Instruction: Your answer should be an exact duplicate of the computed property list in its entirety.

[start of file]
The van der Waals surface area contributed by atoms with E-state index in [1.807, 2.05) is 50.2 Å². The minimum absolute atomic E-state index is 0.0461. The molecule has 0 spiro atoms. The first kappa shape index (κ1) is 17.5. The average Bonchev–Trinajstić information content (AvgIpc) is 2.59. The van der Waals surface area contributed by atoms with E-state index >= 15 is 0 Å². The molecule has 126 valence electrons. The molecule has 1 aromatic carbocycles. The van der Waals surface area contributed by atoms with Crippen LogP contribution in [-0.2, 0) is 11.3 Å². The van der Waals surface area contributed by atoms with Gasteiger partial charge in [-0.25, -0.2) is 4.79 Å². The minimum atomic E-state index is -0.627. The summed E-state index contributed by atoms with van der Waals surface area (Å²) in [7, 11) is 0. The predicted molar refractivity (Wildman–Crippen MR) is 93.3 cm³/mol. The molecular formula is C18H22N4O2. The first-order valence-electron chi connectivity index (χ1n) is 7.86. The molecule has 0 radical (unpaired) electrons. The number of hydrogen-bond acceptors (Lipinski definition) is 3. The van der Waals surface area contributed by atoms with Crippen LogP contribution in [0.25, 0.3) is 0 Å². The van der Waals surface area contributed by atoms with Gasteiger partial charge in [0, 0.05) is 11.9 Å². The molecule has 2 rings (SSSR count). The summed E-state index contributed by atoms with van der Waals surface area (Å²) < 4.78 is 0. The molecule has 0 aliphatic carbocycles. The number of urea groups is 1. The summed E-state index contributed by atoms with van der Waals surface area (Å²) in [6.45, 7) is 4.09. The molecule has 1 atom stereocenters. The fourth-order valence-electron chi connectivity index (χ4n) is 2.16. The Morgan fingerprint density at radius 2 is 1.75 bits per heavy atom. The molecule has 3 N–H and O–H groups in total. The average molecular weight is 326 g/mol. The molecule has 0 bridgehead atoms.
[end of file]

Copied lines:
The van der Waals surface area contributed by atoms with E-state index in [1.807, 2.05) is 50.2 Å². The minimum absolute atomic E-state index is 0.0461. The molecule has 0 spiro atoms. The first kappa shape index (κ1) is 17.5. The average Bonchev–Trinajstić information content (AvgIpc) is 2.59. The van der Waals surface area contributed by atoms with E-state index >= 15 is 0 Å². The molecule has 126 valence electrons. The molecule has 1 aromatic carbocycles. The van der Waals surface area contributed by atoms with Crippen LogP contribution in [-0.2, 0) is 11.3 Å². The van der Waals surface area contributed by atoms with Gasteiger partial charge in [-0.25, -0.2) is 4.79 Å². The minimum atomic E-state index is -0.627. The summed E-state index contributed by atoms with van der Waals surface area (Å²) in [7, 11) is 0. The predicted molar refractivity (Wildman–Crippen MR) is 93.3 cm³/mol. The molecular formula is C18H22N4O2. The first-order valence-electron chi connectivity index (χ1n) is 7.86. The molecule has 0 radical (unpaired) electrons. The number of hydrogen-bond acceptors (Lipinski definition) is 3. The van der Waals surface area contributed by atoms with Crippen LogP contribution in [0.25, 0.3) is 0 Å². The van der Waals surface area contributed by atoms with Gasteiger partial charge in [0, 0.05) is 11.9 Å². The molecule has 2 rings (SSSR count). The summed E-state index contributed by atoms with van der Waals surface area (Å²) < 4.78 is 0. The molecule has 0 aliphatic carbocycles. The number of urea groups is 1. The summed E-state index contributed by atoms with van der Waals surface area (Å²) in [6.45, 7) is 4.09. The molecule has 1 atom stereocenters. The fourth-order valence-electron chi connectivity index (χ4n) is 2.16. The Morgan fingerprint density at radius 2 is 1.75 bits per heavy atom. The molecule has 3 N–H and O–H groups in total. The average molecular weight is 326 g/mol. The molecule has 0 bridgehead atoms.